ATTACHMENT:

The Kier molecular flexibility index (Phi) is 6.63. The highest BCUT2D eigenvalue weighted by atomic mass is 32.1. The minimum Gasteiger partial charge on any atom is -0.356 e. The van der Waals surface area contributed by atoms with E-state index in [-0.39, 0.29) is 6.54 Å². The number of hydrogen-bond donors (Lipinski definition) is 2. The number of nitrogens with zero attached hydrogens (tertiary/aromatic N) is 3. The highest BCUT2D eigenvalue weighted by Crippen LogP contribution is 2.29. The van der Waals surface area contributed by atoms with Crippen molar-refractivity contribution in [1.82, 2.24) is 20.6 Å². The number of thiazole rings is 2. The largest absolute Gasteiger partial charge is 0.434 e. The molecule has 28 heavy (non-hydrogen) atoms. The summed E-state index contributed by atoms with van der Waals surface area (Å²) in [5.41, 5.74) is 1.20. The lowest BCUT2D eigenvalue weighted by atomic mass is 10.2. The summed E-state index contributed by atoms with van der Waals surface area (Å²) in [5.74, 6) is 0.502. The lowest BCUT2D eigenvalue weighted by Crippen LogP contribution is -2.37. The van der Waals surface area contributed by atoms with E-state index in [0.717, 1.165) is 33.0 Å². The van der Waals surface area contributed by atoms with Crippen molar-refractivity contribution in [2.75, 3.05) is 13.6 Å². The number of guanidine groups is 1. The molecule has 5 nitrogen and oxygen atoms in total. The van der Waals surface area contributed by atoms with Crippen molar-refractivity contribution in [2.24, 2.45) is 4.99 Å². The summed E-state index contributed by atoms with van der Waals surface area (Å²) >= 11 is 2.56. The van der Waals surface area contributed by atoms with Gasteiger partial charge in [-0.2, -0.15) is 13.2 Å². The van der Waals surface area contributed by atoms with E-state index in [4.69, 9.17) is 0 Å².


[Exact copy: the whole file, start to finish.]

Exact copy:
The Kier molecular flexibility index (Phi) is 6.63. The highest BCUT2D eigenvalue weighted by atomic mass is 32.1. The minimum Gasteiger partial charge on any atom is -0.356 e. The van der Waals surface area contributed by atoms with E-state index in [-0.39, 0.29) is 6.54 Å². The number of hydrogen-bond donors (Lipinski definition) is 2. The number of nitrogens with zero attached hydrogens (tertiary/aromatic N) is 3. The highest BCUT2D eigenvalue weighted by Crippen LogP contribution is 2.29. The van der Waals surface area contributed by atoms with Crippen molar-refractivity contribution in [1.82, 2.24) is 20.6 Å². The number of thiazole rings is 2. The largest absolute Gasteiger partial charge is 0.434 e. The molecule has 28 heavy (non-hydrogen) atoms. The summed E-state index contributed by atoms with van der Waals surface area (Å²) in [5.41, 5.74) is 1.20. The lowest BCUT2D eigenvalue weighted by atomic mass is 10.2. The summed E-state index contributed by atoms with van der Waals surface area (Å²) in [5.74, 6) is 0.502. The lowest BCUT2D eigenvalue weighted by Crippen LogP contribution is -2.37. The van der Waals surface area contributed by atoms with E-state index in [0.717, 1.165) is 33.0 Å². The van der Waals surface area contributed by atoms with Crippen molar-refractivity contribution in [2.75, 3.05) is 13.6 Å². The number of guanidine groups is 1. The molecule has 5 nitrogen and oxygen atoms in total. The van der Waals surface area contributed by atoms with Crippen molar-refractivity contribution in [2.24, 2.45) is 4.99 Å². The summed E-state index contributed by atoms with van der Waals surface area (Å²) >= 11 is 2.56. The van der Waals surface area contributed by atoms with Gasteiger partial charge in [-0.2, -0.15) is 13.2 Å². The van der Waals surface area contributed by atoms with E-state index in [4.69, 9.17) is 0 Å².